What is the secret to confidence for trainers? How do trainers position themselves to be the ones standing in front of groups and leading… with confidence?
Here are a few points we consider important to the confidence building process.
1. Be passionate about your topic.
When you speak about or facilitate sessions on a topic you are passionate about, you are paddling with the current. If you are not passionate about your topic, you are paddling harder to make the same progress. Your enthusiasm about your topic draws your audience to you and gains their support.
Any presentation worth it’s salt is 90% preparation and 10% perspiration. Invest ounces in preparation to add pounds to your confidence.
3. Practice, practice, practice.
The sweat you invest in practicing will reduce the sweat when presenting.
4. Take on small bites.
Take on speaking and facilitating projects that you feel you can manage. Build success by taking on projects that you find challenging and do-able at the same time. If you respond to your audience you will be successful.
5. Build on your strengths.
Know your strengths and work them into your presentations. Are you great at humour? Can you speak clearly? Do you work better with flip charts or overheads? Can you tell stories? Whatever your strength, incorporate it into your presentations.
6. Control your self-talk.
Talk to yourself positively. In my early days of presenting, I had a knack for destroying myself in the last couple of days before a talk or presentation. Then I noticed how I was talking to myself. I was promoting disaster in the way I spoke to myself. I was my own worst enemy. It’s true that talking to yourself negatively is a sure way to sabotage your presentation. However, it is equally true that positive self-talk leads to success. The key is to develop and use your own positive language. Instead of saying and thinking “What if things go wrong?” Try instead; “I see this talk going very well – I see the audience enjoying themselves and applauding vigorously at the end of my presentation.”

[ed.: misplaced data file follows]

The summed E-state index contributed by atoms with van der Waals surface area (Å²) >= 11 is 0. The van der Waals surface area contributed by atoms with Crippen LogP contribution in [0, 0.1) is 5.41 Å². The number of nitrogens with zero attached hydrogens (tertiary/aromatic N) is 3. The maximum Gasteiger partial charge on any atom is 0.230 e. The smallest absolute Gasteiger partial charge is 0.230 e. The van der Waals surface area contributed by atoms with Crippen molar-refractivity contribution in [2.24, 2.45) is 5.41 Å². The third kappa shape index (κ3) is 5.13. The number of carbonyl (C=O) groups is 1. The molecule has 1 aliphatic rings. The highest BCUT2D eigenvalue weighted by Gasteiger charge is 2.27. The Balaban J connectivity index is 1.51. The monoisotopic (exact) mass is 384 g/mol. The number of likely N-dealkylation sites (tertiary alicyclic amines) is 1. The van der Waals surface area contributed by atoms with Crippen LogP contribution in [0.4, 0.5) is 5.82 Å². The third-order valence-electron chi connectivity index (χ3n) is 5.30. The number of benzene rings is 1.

7. Seek feedback.
Actively seek feedback from people who know how to provide proper feedback, listen to that feedback and act on suggestions for improvement if they apply.
8. Create your own support group.
Seek out people who will support you in your efforts to become an excellent facilitator. There are a number of people who will help you – find them and involve them in your support group or team.
9. Seek and embrace opportunities to speak or present.
Take ’em on and welcome the feedback.
You get a ton of points for simply standing up in front of the group and few people notice your lack of confidence unless you tell them or project it to them. Be proud that you are making a difference! Even if you don’t feel like you’re making a difference some days, be proud anyway – you are doing it and smart people recognize that.
The bottom line with presenting and facilitating is to take the risk and do it… and keep doing it. The difference between trainers who succeed and those who don’t is action.